Wendy and her husband completed a kitchen remodel.
What I Learned From Doing My Own Kitchen Remodel
people found Wendy's experience helpful.
When our 1950s home needed a new roof because the old one leaked, my husband and I decided to do a total remodel. We added central heat and air and knocked out a wall to create an open-concept kitchen. Little did we know that we were embarking on an adventure that would take us from frustration to elation, thanks to our kitchen renovation.
Because of budget considerations, my husband decided to do the work in the kitchen himself. He was a construction contractor years ago and thought the remodel would be easy, considering his experience. But it was harder than expected. It had been a long time since he’d done construction work.
We were lucky; the wall we wanted to remove was not a load-bearing wall, so removal was relatively easy. But this is something you need to verify before you start work. If you don’t know how to tell whether a particular structure is load-bearing, get a professional contractor in for a consultation. This step is crucial for your safety.
We worked with the roofing and air conditioning contractors to be sure all the electrical systems were set up correctly. One problem was that sometimes the contractors would turn off electricity to certain parts of the house, and this would cut into the time we could work on our kitchen. So the remodel took longer than expected. We learned to check with them before we planned to spend a weekend using electrical tools.
Because we were having other work done on the house, our contractors pulled permits for us. They told us we didn’t need permits for the kitchen remodel, but obviously this is something you’d want to check on in advance. You don’t want to remodel and then find out you can’t claim it on your insurance or that it doesn’t add to the value of your home.
We had to learn to economize. We wanted custom granite countertops, so we went to a specialty store. We were shocked at the prices — we had seriously underestimated the costs. Not to be deterred, we found a special at a local big box hardware store that even included installation.
The same thing occurred with the kitchen cabinets. We looked into a professional cabinet maker, but the prices were high. My husband found an online company that sold cabinet pieces that had to be constructed, but they were very reasonable. He actually enjoyed putting them together, and they look great.
There were two issues that caused us trouble, but one turned out to be minor. First, you don’t know how much you’re going to miss running water until you don’t have it for months. We found ourselves buying cases of bottled water and storing them in the refrigerator, which we had hooked up in the living room.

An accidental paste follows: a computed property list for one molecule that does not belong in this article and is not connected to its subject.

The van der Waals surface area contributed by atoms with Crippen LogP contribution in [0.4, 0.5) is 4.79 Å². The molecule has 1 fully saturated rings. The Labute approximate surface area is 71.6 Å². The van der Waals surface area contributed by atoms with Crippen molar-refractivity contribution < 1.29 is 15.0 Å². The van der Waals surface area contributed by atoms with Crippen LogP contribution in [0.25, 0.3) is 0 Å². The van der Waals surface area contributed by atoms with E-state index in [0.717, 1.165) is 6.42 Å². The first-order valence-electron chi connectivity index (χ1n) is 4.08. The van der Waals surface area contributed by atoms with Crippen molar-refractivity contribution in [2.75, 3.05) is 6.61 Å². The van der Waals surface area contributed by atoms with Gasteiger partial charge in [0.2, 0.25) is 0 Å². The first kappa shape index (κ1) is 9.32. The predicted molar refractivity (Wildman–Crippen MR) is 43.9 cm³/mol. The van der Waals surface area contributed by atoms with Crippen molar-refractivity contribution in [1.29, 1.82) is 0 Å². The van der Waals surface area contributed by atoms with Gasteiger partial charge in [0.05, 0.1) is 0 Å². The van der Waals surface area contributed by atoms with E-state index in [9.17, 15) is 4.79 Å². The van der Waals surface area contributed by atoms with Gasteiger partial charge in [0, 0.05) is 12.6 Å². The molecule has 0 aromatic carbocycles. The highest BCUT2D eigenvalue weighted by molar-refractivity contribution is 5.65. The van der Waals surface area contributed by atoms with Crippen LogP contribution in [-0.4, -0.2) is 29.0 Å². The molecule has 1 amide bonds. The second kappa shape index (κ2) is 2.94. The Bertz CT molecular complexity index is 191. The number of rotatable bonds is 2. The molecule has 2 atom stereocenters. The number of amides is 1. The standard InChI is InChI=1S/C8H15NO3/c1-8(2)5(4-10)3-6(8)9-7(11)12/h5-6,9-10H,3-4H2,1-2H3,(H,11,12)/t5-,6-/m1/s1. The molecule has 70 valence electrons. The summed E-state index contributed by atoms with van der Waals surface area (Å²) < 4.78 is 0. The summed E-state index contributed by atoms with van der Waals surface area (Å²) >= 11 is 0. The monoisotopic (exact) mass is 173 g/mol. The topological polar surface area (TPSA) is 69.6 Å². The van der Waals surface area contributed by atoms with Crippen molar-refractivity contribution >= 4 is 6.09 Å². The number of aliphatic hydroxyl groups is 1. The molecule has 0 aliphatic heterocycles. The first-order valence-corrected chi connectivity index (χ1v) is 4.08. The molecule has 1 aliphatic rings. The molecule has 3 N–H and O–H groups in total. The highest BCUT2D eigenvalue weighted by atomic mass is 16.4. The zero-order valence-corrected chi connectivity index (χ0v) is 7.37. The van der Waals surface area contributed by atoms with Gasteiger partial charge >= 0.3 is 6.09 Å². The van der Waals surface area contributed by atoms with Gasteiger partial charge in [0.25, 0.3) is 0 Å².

And my husband was smart. He managed to leave the dishwasher hooked up throughout the entire remodel. So even though we didn’t have drinking water, we did have clean dishes!
Another problem — and this one gave me fits because I was the “clean-up crew” — was disposing of construction debris. I called and asked if construction debris was eligible for home garbage pickup and was told it was. However, the garbage pickup people refused to take the huge piles of debris. They said it needed to be recycled. I ended up driving all over town with vans full of rubble trying to find the proper place to dispose of everything, including a kitchen sink.
So here are some things to consider when planning a kitchen remodel:
• Estimate how long it will take you to do the work — then triple it.
• Check with your local city or county planning office or the equivalent to see if you need special permits.
• Remember, if other contractors will be working on your house at the same time, coordinate your efforts with theirs. You don’t want to spend a weekend doing nothing because the contractors working on your central heat and air unit turned off the electricity for two days.
• While high-end materials are great, they can be extremely expensive. Look for sales. Instead of buying fully assembled cabinets, look for websites that allow you to purchase “knock down units” that are ready to assemble. They can offer a surprising savings.
• If possible, keep your dishwasher hooked up. You'll still have to get water for cooking and drinking from the bathroom, but at least you won’t have to wash that Crockpot in the bathtub!
• Find out where your city or county allows disposal of construction debris before you start dismantling things.
The remodel greatly added to the value of our home. Altogether, it was a grand learning experience, well worth any temporary frustration we may have experienced. And we love the end results.